I think it was wise and helpful for the author to include the apologetic dialogues at the end of each chapter in order to see his approach worked out. He is at pains to make clear that the fictional discussions are merely one way these conversations could go. I would have liked to have seen more “normal” conversations, as much of the dialogues are overly technical, and at times a bit harsh (e.g. 213, 216, 249). One can see how the method is used, but these dialogues are also didactic. Especially illuminating is the dialogue about science with the humanist, in that he shows that to hold to unguided evolution is every bit as religious as the Christian faith. It is no accident that scientific inquiry flourished from a Christian worldview since it provides the needed guarantee of predictable events (120). There is no rational grounding for trusting the scientific method in a chance-random universe, but because God has created and guides the natural world, we can expect uniformity of nature, that the future will be like the past.

The conclusion is helpful in reminding apologists to be mild in manner, strong in matter, as Van Til used to say (260). Running into an overzealous and arrogant Christian who has studied apologetics can be as unpleasant as a root canal without Novocain, so this is a helpful reminder. It is not us versus them, but them versus the Lord. We are merely his humble servant-ambassadors.

One familiar with other presuppositional literature will be surprised at how little treatment the transcendental argument receives. To his credit, the author does assert that covenantal apologetics is transcendental, which is an approach that “looks for the (so-called) preconditions for knowledge and life” (46). He also develops what he calls the “Quicksand Quotient,” where one attempts to show that the opposing position is sinking sand and cannot stand on its own (76). This is basically what traditional presuppositionalists have called the transcendental argument, where the Christian seeks to show the internal inconsistency of the unbelieving worldview, in whatever form it may come. In showing the impossibility of the contrary, this has traditionally been the heart of the presuppositional argument so one would have expected an expanded treatment and illustration. For example, there was not enough space spent on showing the necessary rational foundations for argument itself. The unbeliever lacks the worldview needed to provide the preconditions for the trust and use of reason itself. For them, reason is merely the firing of neurons. This is why Van Til was fond of saying that the best defense is a good offense. He was so bold as to say that the strongest proof for Christianity is that without it, one cannot prove anything. Living on borrowed capital, anti-theism presupposes theism.  Christianity provides the necessary worldview for the use of reason so Van Til would often use the illustration of a little girl he once saw on a train sitting on her father’s lap and slapping him on the face. In order to reach him, she had to sit on his lap. So it is with the non-Christian who seeks to use reason to argue that God is not there.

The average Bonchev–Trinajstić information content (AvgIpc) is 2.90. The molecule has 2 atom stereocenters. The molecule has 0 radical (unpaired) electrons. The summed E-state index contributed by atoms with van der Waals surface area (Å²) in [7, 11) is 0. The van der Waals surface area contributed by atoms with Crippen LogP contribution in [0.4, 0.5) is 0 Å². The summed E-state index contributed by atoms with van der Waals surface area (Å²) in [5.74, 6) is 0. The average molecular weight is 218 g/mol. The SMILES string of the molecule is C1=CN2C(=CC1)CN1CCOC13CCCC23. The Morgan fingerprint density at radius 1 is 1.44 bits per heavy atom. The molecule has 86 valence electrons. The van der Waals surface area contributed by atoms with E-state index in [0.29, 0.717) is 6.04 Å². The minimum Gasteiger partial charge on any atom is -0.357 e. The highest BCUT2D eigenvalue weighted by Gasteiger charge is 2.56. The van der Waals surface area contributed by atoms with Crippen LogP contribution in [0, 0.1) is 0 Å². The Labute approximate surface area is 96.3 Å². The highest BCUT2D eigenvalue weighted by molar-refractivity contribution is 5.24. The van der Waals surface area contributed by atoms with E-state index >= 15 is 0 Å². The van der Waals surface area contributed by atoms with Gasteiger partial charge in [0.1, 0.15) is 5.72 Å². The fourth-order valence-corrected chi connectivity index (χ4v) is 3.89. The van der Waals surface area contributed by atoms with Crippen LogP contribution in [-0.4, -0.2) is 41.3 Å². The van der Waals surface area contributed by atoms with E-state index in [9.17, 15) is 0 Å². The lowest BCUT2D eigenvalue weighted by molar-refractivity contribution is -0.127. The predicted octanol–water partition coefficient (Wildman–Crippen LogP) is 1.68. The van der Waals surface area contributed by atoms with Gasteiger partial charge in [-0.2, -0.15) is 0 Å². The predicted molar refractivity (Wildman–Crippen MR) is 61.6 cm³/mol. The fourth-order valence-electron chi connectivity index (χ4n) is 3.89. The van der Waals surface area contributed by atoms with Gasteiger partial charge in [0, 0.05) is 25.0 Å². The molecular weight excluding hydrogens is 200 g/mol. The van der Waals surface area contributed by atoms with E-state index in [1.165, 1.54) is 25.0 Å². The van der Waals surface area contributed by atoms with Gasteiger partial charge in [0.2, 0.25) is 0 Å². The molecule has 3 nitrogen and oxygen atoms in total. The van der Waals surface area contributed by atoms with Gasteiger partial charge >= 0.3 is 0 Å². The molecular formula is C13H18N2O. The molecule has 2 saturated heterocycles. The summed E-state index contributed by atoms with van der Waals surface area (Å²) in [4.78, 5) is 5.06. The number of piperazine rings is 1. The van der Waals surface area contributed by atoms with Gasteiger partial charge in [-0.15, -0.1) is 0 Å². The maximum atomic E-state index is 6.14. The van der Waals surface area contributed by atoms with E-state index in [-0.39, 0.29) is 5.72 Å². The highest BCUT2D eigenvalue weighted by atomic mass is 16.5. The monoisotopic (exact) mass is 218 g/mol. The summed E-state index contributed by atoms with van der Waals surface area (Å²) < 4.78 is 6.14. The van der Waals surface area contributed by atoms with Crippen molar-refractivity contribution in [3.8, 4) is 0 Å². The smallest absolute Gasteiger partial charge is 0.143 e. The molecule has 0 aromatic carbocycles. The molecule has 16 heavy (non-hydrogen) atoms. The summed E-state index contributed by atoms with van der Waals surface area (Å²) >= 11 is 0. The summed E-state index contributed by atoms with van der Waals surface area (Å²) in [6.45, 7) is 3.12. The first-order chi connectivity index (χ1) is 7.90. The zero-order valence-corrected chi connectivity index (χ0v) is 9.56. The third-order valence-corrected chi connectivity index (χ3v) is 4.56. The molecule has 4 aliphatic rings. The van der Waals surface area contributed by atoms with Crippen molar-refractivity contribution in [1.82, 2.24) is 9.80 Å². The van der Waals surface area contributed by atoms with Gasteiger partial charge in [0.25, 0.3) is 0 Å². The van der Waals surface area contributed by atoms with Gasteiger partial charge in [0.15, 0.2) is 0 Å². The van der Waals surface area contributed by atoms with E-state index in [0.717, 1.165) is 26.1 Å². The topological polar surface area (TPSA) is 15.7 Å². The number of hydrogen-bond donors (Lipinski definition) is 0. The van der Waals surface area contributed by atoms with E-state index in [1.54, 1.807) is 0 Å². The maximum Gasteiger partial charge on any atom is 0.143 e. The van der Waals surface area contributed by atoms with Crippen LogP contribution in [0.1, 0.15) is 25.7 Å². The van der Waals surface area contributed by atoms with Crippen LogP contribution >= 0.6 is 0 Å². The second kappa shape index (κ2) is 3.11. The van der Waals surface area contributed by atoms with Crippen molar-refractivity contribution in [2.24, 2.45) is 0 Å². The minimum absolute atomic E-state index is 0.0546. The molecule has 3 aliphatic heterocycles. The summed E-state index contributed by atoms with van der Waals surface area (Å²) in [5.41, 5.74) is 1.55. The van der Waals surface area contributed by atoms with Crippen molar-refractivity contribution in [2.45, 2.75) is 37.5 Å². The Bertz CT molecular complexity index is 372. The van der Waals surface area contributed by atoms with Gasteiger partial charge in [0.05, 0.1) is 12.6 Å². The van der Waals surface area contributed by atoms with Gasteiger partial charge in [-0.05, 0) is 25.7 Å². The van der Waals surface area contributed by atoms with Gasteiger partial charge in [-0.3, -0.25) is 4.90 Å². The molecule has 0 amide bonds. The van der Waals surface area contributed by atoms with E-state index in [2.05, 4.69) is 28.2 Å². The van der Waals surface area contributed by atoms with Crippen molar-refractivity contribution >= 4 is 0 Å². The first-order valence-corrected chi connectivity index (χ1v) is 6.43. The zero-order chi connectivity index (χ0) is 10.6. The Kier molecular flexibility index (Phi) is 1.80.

In the section on the problem of evil, the transcendental argument could have been utilized as well. On their own terms, humanists/atheists/materialists do not have an ultimate standard of good or bad in their worldview so they are left to preference when defining what evil even is. In a chance-random universe, there is no good or evil, just matter in motion. Just as it would make no sense to call the fizz in a soda bottle wicked, so it would be silly to call anything humans do wicked since we too are merely complex chemical reactions. The transcendental argument can also be used to speak of logic, ethics, freedom, knowledge, love and a host of other realities. Only Christianity provides the preconditions for intelligibility in this world.

One is also left scratching one’s head as to why the name Greg Bahnsen does not get more mention. After Van Til, Bahnsen was arguably the greatest presuppositional apologist and popularizer of Cornelius Van Til of the 20th Century, yet his name does not even appear in the general index or bibliography. His book, Van Til’s Apologetic, is mentioned in the “Further Reading” section of chapter one, but being a very significant presuppositional publication, I expected to see his name more.

Being published by Crossway and endorsed by many both within and outside of the typical Presbyterian circles one typically finds presuppositionalists in, it seems that this book will be influential for years to come. Time will tell whether or not the new label will take, but if this book causes some to further consider the thought of Cornelius Van Til, it will be a success in this reviewer’s opinion.